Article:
Lewis M. Eisenberg, one of the chairmen of the host committee, said he had not heard any complaints about Mr. Harris's decision to stay at the Ritz-Carlton. "He's a guy who works 18 to 24 hours a day, so no matter where he stays, he's not there much," Mr. Eisenberg said.

Copyright 2004 The New York Times Company

July 25th, 2004, 10:23 AM
RNC-ya later: N.Y.ers
Many plan to flee city during GOP gathering


While the Republicans are taking New York, New Yorkers may be taking a collective vacation.

"I don't want to be around here for that week - not even for the security issues so much, but because of the hassles," said Paul Mrockowski, 26, who has planned his vacation to coincide with the convention.

He is not alone.

Thousands of New Yorkers are looking to split the last week of August, hoping to get as far as possible from the terrorism threats, the oppressive heat and the aggravation of having to navigate past conventioneers, police barricades and masses of protesters.

"It's going to be crazy," said Kassandra Duran, 29, an office manager from Fort Washington, who is in search of a travel pal for a Caribbean cruise.

Many are making plans to at least work from their vacation homes in Long Island, the Jersey Shore or upstate while President Bush takes in his party's applause from Aug. 30 through Sept. 2.

In a city where Democrats outnumber Republicans 5-to-1, many didn't hide their desire to avoid the pro-Bush crowds.

Mrockowski, who works for a midtown financial firm, is part of a growing number of residents trying to make a buck by subletting their apartments while they are away. Hundreds have posted offers on the craigslist.org Web site.

"You want to be here during Republican Convention, I do not," read one posting for a rental last week.

One upper West Side apartment owner who feared a terrorist attack during the GOP powwow is trying to fund his trip to the Jersey Shore by renting out his place.

He declined to give his real name, however, because he feared his co-op board in the heavily Democratic neighborhood would be furious if he allowed any Bush supporters into the building. "My co-op board has standards," he quipped.

Possible terrorist attacks are on the minds of many people booking their tickets out of town.

"I'm listening to the news right now and they are talking about bombs and terrorism and all that," said Teyah Swindle, 29, of Brooklyn, who will visit her brother in Detroit.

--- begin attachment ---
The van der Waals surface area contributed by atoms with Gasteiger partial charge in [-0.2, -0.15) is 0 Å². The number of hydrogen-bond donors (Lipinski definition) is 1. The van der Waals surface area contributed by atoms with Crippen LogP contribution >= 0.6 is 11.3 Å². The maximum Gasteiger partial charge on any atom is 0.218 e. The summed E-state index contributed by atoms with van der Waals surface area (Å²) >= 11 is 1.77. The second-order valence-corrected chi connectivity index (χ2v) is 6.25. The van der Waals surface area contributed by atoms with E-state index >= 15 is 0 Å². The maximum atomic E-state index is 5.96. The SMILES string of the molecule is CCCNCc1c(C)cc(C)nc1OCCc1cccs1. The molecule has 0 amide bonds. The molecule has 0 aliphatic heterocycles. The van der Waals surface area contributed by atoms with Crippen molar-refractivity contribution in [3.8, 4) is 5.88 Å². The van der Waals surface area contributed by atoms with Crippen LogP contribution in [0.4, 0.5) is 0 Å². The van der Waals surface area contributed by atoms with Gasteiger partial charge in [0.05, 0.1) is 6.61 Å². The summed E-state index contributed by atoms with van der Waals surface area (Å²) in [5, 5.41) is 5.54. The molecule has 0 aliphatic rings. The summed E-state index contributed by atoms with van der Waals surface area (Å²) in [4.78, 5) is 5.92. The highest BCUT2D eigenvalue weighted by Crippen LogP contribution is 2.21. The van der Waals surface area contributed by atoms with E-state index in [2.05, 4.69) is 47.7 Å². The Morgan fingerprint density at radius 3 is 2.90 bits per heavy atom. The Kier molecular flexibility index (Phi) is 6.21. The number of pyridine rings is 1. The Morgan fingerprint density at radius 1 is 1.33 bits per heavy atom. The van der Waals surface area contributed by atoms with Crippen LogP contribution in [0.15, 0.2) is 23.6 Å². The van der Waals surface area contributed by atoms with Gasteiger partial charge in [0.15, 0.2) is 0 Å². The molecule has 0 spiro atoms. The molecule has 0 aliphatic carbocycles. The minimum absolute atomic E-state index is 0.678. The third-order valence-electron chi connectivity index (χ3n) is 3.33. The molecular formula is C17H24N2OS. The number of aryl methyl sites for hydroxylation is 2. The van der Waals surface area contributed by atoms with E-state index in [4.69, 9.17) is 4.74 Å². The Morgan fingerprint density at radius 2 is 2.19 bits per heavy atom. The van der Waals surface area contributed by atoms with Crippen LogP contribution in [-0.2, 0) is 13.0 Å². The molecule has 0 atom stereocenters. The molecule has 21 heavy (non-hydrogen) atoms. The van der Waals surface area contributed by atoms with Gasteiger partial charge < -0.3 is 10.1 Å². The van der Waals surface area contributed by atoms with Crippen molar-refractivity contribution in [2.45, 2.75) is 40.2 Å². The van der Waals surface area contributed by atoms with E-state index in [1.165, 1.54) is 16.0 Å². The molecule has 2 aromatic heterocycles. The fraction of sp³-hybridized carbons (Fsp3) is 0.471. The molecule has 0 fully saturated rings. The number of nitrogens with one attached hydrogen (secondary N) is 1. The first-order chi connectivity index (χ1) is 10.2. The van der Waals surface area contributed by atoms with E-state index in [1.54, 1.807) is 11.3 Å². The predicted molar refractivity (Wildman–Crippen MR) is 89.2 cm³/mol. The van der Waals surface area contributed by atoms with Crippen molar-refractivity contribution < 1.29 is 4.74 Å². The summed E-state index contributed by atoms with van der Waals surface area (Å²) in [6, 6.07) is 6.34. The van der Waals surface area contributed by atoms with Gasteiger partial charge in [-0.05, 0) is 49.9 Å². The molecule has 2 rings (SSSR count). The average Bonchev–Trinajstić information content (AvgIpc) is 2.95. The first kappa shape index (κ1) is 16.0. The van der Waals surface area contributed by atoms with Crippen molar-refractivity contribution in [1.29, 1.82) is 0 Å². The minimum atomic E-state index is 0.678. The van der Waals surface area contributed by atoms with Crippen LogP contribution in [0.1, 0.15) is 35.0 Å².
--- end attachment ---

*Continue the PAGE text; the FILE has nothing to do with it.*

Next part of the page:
On UrbanBaby.com, an Internet message board for the stroller set, nervous moms wondered whether it was safe to keep kids in the city that week.

Some wrote that they were stocking up on potassium iodide, a pill that prevents a person's thyroid from absorbing radiation in the event of a nuclear attack.

New Yorkers aren't alone in their worries. A Marist College poll this month found 66% of Americans feared there would be a terrorist attack during the Republican convention.

Some businesses are even banking on the desire to bolt.

Zipcar, the service that rents cars, is reminding its customers that as crazy a place as New York tends to be, "it's going to be even crazier once the GOP takes over the town," the company said on its Web site.

Some businesses reported that there are so many employees requesting vacations that they plan to operate with skeleton crews, if at all.

Charlie Franchino, a chiropractor in Greenwich Village, quipped, "It's going to be stressful for New Yorkers with all these Republicans walking around."

Originally published on July 25, 2004

All contents © 2004 Daily News, L.P.

July 25th, 2004, 10:28 AM
He declined to give his real name, however, because he feared his co-op board in the heavily Democratic neighborhood would be furious if he allowed any Bush supporters into the building. "My co-op board has standards," he quipped.

Oh I don't blame him. But those are really big standards. The thing is, if some republican moves to the apartment then the neighbors will ask questions of the tenant origins. Co-ops like to do that. I think he is in trouble already.

July 25th, 2004, 10:32 AM

July 25, 2004

Cops will descend this week on Times Square, Central Park, the World Trade Center site, and other popular destinations for Republican National Convention delegates, to clear out hookers, drug dealers, pickpockets, illegal peddlers and scam artists.

They'll also round up homeless people — and encourage them to head to shelters instead of staying on the streets, according to police.

"These delegates, whenever they visit any spot in New York, they're going to think that except for the bright lights they're back home in Iowa or Kansas," said one police official involved in the sweep.